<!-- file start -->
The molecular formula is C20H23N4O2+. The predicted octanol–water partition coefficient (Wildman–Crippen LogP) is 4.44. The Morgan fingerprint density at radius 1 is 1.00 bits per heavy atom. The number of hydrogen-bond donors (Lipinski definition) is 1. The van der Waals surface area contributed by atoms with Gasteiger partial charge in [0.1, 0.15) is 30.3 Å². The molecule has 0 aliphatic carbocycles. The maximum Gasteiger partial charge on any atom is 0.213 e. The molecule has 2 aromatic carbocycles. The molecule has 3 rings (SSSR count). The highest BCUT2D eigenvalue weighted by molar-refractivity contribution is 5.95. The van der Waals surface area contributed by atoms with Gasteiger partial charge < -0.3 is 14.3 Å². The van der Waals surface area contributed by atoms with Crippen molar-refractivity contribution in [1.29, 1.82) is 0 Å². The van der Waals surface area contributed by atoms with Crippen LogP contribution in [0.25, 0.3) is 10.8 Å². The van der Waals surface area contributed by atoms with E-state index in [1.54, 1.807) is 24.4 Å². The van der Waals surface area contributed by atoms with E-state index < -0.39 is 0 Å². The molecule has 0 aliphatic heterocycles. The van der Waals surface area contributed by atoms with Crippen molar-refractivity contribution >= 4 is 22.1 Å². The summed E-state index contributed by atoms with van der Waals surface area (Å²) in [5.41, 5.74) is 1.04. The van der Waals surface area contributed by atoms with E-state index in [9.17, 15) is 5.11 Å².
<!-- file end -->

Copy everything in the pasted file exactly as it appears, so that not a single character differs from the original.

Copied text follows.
The molecular formula is C20H23N4O2+. The predicted octanol–water partition coefficient (Wildman–Crippen LogP) is 4.44. The Morgan fingerprint density at radius 1 is 1.00 bits per heavy atom. The number of hydrogen-bond donors (Lipinski definition) is 1. The van der Waals surface area contributed by atoms with Gasteiger partial charge in [0.1, 0.15) is 30.3 Å². The molecule has 0 aliphatic carbocycles. The maximum Gasteiger partial charge on any atom is 0.213 e. The molecule has 2 aromatic carbocycles. The molecule has 3 rings (SSSR count). The highest BCUT2D eigenvalue weighted by molar-refractivity contribution is 5.95. The van der Waals surface area contributed by atoms with Gasteiger partial charge < -0.3 is 14.3 Å². The van der Waals surface area contributed by atoms with Crippen molar-refractivity contribution in [1.29, 1.82) is 0 Å². The van der Waals surface area contributed by atoms with Crippen LogP contribution in [0.25, 0.3) is 10.8 Å². The van der Waals surface area contributed by atoms with E-state index in [1.54, 1.807) is 24.4 Å². The van der Waals surface area contributed by atoms with E-state index < -0.39 is 0 Å². The molecule has 0 aliphatic heterocycles. The van der Waals surface area contributed by atoms with Crippen molar-refractivity contribution >= 4 is 22.1 Å². The summed E-state index contributed by atoms with van der Waals surface area (Å²) in [5.41, 5.74) is 1.04. The van der Waals surface area contributed by atoms with E-state index in [9.17, 15) is 5.11 Å².